Wednesday, 6 August 2014

Byron, Churchill, Harrow & Napoleon

The Emperor Napoleon in His Study at the Tuileries, Jacques-Louis David, 1812

Wellington, himself an old Etonian, is often misquoted as saying that the battle of Waterloo was won on the playing fields of Eton.(1) It is strange that Harrow, Eton's strongest rival, has produced three of the biggest admirers of Wellington's opponent at Waterloo!

The David picture above, some seven feet high, was commissioned in 1811 by the first of our old Harrovians, Alexander Hamilton, 10th Duke of Hamilton (1767-1852). Hamilton, a Scottish Whig politician, apparently had a tendency to emphasise the importance of ancient birth, but this curiously did not prevent him from supporting Napoleon, an upstart whose career and credo symbolised equality of opportunity. In 1882 the painting that Hamilton had commissioned was acquired by Lord Rosebery, like Hamilton a Scottish politician of Whig ancestry.

A Liberal Imperialist who briefly served as Foreign Secretary twice, and then Prime Minister(1894-1895), Rosebery's marriage to Hannah Rothschild (1878) enabled him to buy a priceless collection of art, including a number of valuable Napoleon memorabilia, to fill his twelve houses. (2) Rosebery was the author of an excellent study of Napoleon's exile which is still worth reading, and also commissioned the famous portrait of Napoleon by James Sant.

Rosebery was an old Etonian, but whilst the David painting was in his possession it caught the admiring gaze of the second of our old Harrovians, the young Conservative politician, Winston Churchill, a passionate devotee of Napoleon.

This was the first time that Churchill had been confronted by a large life-size picture of his hero. It made such an impression on him that the very next day he wrote to Rosebery about it:

I carried away quite a queer sensation from the Napoleon picture yesterday. It seems pervaded with his personality; and I felt as if I had looked furtively into the very room where he was working, and only just got out of the way to avoid being seen. (3)

I have written a number of posts about Winston Churchill's intense admiration for Napoleon, and a recent reading of Michael Sheldon's Young Titan, The Making of Winston Churchill, the only biography which has focused on his early political career, has shed further light on this:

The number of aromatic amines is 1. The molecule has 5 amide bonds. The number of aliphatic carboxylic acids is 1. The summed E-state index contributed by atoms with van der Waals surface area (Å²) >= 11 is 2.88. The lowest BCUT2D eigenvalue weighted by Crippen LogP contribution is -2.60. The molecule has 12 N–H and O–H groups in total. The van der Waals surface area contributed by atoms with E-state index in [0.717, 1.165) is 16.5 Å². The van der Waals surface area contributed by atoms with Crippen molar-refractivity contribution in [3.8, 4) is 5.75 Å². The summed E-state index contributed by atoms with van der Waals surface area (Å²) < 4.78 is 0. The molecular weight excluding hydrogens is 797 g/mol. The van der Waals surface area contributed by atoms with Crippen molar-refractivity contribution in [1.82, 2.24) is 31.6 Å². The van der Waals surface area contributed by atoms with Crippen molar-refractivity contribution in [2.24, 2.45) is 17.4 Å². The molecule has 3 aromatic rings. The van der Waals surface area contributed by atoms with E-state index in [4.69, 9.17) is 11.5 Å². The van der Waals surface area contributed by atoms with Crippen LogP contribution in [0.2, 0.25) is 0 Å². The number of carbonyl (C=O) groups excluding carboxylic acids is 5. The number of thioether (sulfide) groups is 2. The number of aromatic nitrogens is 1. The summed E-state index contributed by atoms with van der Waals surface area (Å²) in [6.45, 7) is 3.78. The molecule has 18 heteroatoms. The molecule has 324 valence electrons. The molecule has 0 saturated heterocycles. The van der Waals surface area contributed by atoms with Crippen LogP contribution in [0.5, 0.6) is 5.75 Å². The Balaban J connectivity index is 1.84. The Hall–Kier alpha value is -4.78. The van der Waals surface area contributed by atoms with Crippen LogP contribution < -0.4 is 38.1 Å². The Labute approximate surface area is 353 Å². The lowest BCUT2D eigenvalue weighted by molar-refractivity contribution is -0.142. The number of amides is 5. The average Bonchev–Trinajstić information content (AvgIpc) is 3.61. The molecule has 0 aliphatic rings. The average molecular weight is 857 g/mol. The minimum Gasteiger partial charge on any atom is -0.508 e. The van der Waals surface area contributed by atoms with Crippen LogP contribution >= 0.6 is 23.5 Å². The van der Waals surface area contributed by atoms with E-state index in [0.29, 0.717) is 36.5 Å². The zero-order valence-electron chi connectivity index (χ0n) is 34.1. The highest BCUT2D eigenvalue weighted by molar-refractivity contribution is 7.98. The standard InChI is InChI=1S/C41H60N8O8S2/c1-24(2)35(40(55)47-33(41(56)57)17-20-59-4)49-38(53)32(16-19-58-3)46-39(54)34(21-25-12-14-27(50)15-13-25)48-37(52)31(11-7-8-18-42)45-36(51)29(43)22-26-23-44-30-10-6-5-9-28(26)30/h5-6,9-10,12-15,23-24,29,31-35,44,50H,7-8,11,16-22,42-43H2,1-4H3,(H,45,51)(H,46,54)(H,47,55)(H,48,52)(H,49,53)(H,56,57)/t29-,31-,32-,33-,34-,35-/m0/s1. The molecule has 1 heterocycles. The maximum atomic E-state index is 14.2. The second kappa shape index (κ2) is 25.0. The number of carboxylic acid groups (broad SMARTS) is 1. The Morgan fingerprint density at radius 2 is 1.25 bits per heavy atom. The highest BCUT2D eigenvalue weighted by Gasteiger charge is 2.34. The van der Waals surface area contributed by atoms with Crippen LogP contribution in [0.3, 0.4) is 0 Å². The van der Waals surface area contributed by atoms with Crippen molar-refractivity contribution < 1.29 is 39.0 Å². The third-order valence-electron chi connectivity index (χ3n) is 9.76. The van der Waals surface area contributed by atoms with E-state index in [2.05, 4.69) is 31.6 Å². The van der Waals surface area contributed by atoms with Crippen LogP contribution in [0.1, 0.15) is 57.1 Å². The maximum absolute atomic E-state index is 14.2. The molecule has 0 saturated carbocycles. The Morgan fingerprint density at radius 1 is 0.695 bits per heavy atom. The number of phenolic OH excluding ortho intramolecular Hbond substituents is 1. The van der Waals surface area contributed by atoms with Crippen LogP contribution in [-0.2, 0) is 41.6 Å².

In 1912, now a Liberal and First Lord of the Admiralty, travelling by train across the Alps to Naples to try to persuade the retired Lord Fisher to help the Government with its naval plans, Churchill waxed so eloquently about Napoleon's crossing the Alps that his wife in the next compartment thought he was reading aloud. (4)

Photograph Churchill sent to Gilbert Martineau in May 1961, now exhibited at Longwood House

In April 1915, critical of the performance of the Navy in the early stages of the ill-fated Gallipoli campaign he quoted Napoleon to Admiral Fisher,

'We are defeated at sea because our Admirals have learned--where I know not--that war can be made without running risks' [Napoleon] (5)

Contemporaries were of course well aware of his passion for Napoleon. "He thinks himself Napoleon " said Lord Esher, his superior at the Colonial Office. His friend John Morley, Gladstone's biographer, when told that Churchill was reading another book on Napoleon commented,

He would do better to study the drab heroes of life. Framing oneself upon Napoleon has proved a danger to many a man before him. (6)

Letter from Winston Churchill to Gilbert Martineau May 1961, exhibited at Longwood House

Perhaps the strongest criticism came from a political opponent, Admiral Lord Charles Beresford who described him in a Unionist rally in Hyde Park in 1914 as an enemy of Ulster and a danger to the State, a "Lilliput Napoleon. A man with an unbalanced mind. An egomaniac ..!" (7)

The third of our old Harrovian aristocratic admirers of Napoleon was of course Lord Byron, from whom Churchill drew great inspiration. Both Byron and Churchill kept busts of Napoleon on their desks. Byron seemed in Churchill's mind to resemble his own father whose career had been tragically cut short, and to possess that combination of energy, action, vision and free thinking which he so admired.

Shelden's study suggests that as a young man Churchill very much saw himself as a Byronic romantic hero, a protagonist of domestic reform, determined to change the world for the better, and one whose political career looked to have come to an end with the failure of the Gallipoli Campaign. Churchill though did not perhaps quite look the part, and the book throws new light on his passionate if unsuccessful pursuit of three of the most beautiful women of his time. (8)

Churchill was a great lover of Byron's poetry and could recite long passages from it, and often drew on it as in his famous promise in 1940 of only "Blood Sweat and Tears" which echoed Byron's reference in his Age of Bronze to the war profiteering of the landed gentry who enriched themselves with their "blood, sweat and tear-rung millions". (9)


1. Others have claimed that what he actually said decades later when observing an Eton cricket match was "There grows the stuff that won Waterloo".

2. The David painting was bought by the Samuel H. Kress Foundation in 1954 and now hangs in the National Gallery of Art in Washington D.C.

3. Churchill to Rosebery, 4th Sept 1901 p. 45 Michael Shelden, Young Titan, The Making of Winston Churchill, Great Britain, 2014.

4. Shelden pp. 278-9.

5. Winston, Churchill to Admiral Lord Fisher, April 8th 1815. Churchill Archives.

6. Shelden p. 92

7. Shelden pp. 195, 270.

8. Shelden pp 7-10.

9. Apparently when in 1941 Franklin Roosevelt suggested that the allies should call themselves the United Nations Churchill immediately quoted a verse from Byron, "Here, where the sword united nations drew .." Shelden pp 6-7.